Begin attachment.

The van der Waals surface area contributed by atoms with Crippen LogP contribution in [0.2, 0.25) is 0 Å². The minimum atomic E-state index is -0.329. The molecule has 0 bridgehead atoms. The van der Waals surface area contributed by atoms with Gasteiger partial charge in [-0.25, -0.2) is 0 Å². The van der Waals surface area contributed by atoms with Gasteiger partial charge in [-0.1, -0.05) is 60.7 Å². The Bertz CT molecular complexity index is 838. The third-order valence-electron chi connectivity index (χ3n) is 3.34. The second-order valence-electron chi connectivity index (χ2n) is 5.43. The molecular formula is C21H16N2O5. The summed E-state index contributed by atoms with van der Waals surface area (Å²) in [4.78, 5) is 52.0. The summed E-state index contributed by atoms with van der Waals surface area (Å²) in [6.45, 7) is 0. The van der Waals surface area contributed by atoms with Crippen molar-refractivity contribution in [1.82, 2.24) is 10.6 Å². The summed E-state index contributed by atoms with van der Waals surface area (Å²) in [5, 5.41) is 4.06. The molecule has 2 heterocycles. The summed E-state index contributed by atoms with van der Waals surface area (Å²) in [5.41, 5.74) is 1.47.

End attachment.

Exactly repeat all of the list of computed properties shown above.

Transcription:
The van der Waals surface area contributed by atoms with Crippen LogP contribution in [0.2, 0.25) is 0 Å². The minimum atomic E-state index is -0.329. The molecule has 0 bridgehead atoms. The van der Waals surface area contributed by atoms with Gasteiger partial charge in [-0.25, -0.2) is 0 Å². The van der Waals surface area contributed by atoms with Gasteiger partial charge in [-0.1, -0.05) is 60.7 Å². The Bertz CT molecular complexity index is 838. The third-order valence-electron chi connectivity index (χ3n) is 3.34. The second-order valence-electron chi connectivity index (χ2n) is 5.43. The molecular formula is C21H16N2O5. The summed E-state index contributed by atoms with van der Waals surface area (Å²) in [4.78, 5) is 52.0. The summed E-state index contributed by atoms with van der Waals surface area (Å²) in [6.45, 7) is 0. The van der Waals surface area contributed by atoms with Crippen molar-refractivity contribution in [1.82, 2.24) is 10.6 Å². The summed E-state index contributed by atoms with van der Waals surface area (Å²) in [5, 5.41) is 4.06. The molecule has 2 heterocycles. The summed E-state index contributed by atoms with van der Waals surface area (Å²) in [5.41, 5.74) is 1.47.